FIG. 4 is an H matrix for the error detection and correction module of FIG. 3.
FIG. 5 is a more detailed block diagram of the error detection and correction module as shown in FIG. 3.
With reference to FIG. 1, the fault tolerant, fail-passive digital computing system 10 in accordance with the present invention shall be described. The digital computing system 10 leverages a linear block code over two processor datawords to reduce the amount of redundancy in a common shared memory while increasing throughput and meeting safety and availability requirements. The fault tolerant, fail-passive digital computing system 10 is a dual redundant lane system including left lane 12 and right lane 14. Left lane 12 of system 10 includes processor 16 which is connected to burst address generator(BAG)(Master) 22 and BAG(Shadow) 25 by an address bus. Processor 16 is also connected to error detection and correction (EDC) module 34 which is an application specific integrated circuit (ASIC) by a bi-directional data bus. Right lane 14 of digital computing system 10 includes processor 18 which is coupled to BAG(Master) 24 and BAG(Shadow) 23 by an address bus and coupled to EDC module 36 by a bi-directional data bus. Processor 16 of left lane 12 and processor 18 of right lane 14 run in clock synchronism for operation in locked step fashion. The digital computing system 10 includes a common shared memory 20 which includes memory banks 38, 40, 42 and 44 for storing linear block codewords written thereto by processor 16 and 18 via EDC modules 34,36 as will be explained further below with reference to FIGS. 2-5. The common shared memory 20 is connected to both EDC modules 34,36 via a bi-directional data bus and buffers 26, 28, 30 and 32. Each processor may be a 29050 processor manufactured by and available from Advanced Micro Devices (AMD).
The digital computing system 10 utilizes an 80,64! linear block code to achieve a single bit error correct, double random bit error detect, single 8-bit byte detect and a single bit random error detect (SEC-DED-S8 ED+1) system. This code allows the digital computing system 10 to correct single bit faults and still allow for detection of subsequent memory faults. The 80, 64! linear block code, uses an 80 bit codeword where 64 bits are databits and the remaining 16 bits are checkbits generated by the EDC modules 34, 36 of the dual lane system. Each 80 bit codeword read from the common shared memory 20 includes two 32-bit datawords. The linear block code detects and corrects any one bit in the 80 bit codeword that is in error. If there are two bits in error anywhere in the codeword, then the code will also detect 100% of those errors. The linear block code also allows for detection of 100% of byte-wide errors where the error is confined to within an 8-bit byte memory device boundary as shall be explained further below with reference to FIGS. 2-5. Lastly, it is also possible to detect 100% of errors where one byte is faulted and any other single bit is at fault. Thus, correction of single bit faults does not reduce the level of safety that the code provides. By leveraging a linear block code over two datawords, the system is capable of reporting faults to both processing lanes of locked stepped processors with greater speed allowing for better fault handling.
With reference to FIGS. 2-4, a write to memory 20, FIG. 1, by processors 16,18 of left and right lanes 12, 14 and a read from memory 20 by processors 16,18 shall be described in further detail. The shared memory 20 in FIG. 2 is simplified to show only one layer 51 thereof including memory banks 38,42. The memory banks have ten byte-wide memory devices 46-49, to accommodate one linear block codeword. On a write to shared memory 20 by processors 16,18, each redundant processor 16,18 puts the address of the location in shared memory where the data is to be stored on its respective address bus and two 32-bit datawords are applied by processors 16,18 via the data bus to the respectively connected EDC modules 34, 36. As this is a dual redundant lane system and the processors are operating in locked step operation, the datawords applied to the EDC modules 34,36 are equivalent. Each of the EDC modules 34, 36 are represented by the block diagram of FIG. 3, and the more detailed block diagram of FIG. 5 which will be explained later. For simplicity, description concerning FIG. 3 and numerical references thereof are provided with regard to the left lane 12 to show inputs, outputs, connections and elements only of EDC module 34. By symmetry, one skilled in the art will understand the operation of right lane 14 and EDC module 36 in connection with common shared memory 20 and processor 18.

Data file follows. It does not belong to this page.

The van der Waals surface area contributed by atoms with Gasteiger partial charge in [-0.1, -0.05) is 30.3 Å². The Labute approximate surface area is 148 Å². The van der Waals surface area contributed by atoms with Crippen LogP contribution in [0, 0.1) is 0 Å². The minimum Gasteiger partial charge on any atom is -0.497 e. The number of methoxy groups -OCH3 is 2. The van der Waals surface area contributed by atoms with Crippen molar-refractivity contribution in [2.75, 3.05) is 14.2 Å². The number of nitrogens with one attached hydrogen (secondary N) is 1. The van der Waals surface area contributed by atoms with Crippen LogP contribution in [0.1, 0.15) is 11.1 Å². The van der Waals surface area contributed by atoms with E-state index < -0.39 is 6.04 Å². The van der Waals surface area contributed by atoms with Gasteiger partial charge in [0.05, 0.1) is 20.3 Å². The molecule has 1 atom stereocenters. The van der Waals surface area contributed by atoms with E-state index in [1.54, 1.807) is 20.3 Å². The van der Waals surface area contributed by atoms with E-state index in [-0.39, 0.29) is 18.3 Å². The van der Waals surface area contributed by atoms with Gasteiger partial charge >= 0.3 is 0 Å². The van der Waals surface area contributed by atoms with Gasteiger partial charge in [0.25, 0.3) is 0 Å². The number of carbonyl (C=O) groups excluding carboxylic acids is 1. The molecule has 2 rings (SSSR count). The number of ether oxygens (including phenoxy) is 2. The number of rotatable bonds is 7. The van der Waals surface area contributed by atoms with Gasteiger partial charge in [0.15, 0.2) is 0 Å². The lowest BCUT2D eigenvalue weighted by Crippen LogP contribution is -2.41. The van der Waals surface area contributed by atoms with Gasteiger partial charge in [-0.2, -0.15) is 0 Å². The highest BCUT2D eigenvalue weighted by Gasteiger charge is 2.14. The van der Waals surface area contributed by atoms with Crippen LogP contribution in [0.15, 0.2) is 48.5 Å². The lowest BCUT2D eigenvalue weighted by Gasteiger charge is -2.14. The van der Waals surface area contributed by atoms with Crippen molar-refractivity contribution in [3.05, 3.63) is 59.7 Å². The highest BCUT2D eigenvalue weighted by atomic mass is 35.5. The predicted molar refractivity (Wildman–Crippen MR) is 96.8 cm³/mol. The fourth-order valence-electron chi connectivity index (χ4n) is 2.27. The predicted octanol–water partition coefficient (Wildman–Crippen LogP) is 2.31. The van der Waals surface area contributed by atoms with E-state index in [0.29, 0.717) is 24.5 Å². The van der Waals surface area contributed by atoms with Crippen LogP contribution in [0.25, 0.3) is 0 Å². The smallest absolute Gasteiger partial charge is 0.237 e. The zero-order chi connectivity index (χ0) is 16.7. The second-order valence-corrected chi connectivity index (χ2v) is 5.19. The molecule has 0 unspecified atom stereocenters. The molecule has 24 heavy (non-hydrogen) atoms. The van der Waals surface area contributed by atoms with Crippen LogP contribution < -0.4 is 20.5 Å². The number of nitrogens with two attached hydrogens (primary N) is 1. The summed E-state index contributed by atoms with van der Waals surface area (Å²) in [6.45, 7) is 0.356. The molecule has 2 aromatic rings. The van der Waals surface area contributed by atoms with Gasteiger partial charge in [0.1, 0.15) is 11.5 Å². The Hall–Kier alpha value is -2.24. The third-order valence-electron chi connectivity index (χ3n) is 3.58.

The EDC module 34, FIG. 3, includes a read/write port 134, and a read-only port 135 and EDC module 36 includes a read/write port 136 and a read-only port 137. The read/write port 134 is connected to memory bank 38 via buffer 26 and to the read-only port 137 of EDC module 36. The read-only port 135 is connected to the read/write port 136 of EDC module 36 and memory bank 42 via buffer 28. The read-only port 137 and read/write port 136 of EDC module 36 are similarly connected as is shown in FIG. 2. On a write to memory 20, two 32-bit datawords are applied by processor 16 to byte word select 74, FIG. 3, of EDC module 34 via processor I/O latch 80. The checkbit generator 72 of write EDC circuitry 68 generates 16 checkbits for the two 32-bit datawords to form the 80-bit linear block codeword. The 16 checkbits generated by checkbit generator 72 are applied to checkbit I/O latch 52 and the 64 bits of the two datawords are applied to memory data I/O latch 53. In the same manner, equivalent 32-bit datawords are applied by processor 18 to EDC module 36 and processed thereby. Such operation is conducted under synchronization of clock 88. Then, each of the EDC modules 34,36 writes one part of the 80-bit codeword to the layer 51 of common shared memory 20; noting that each EDC 34,36 writes one half of the 80 bits.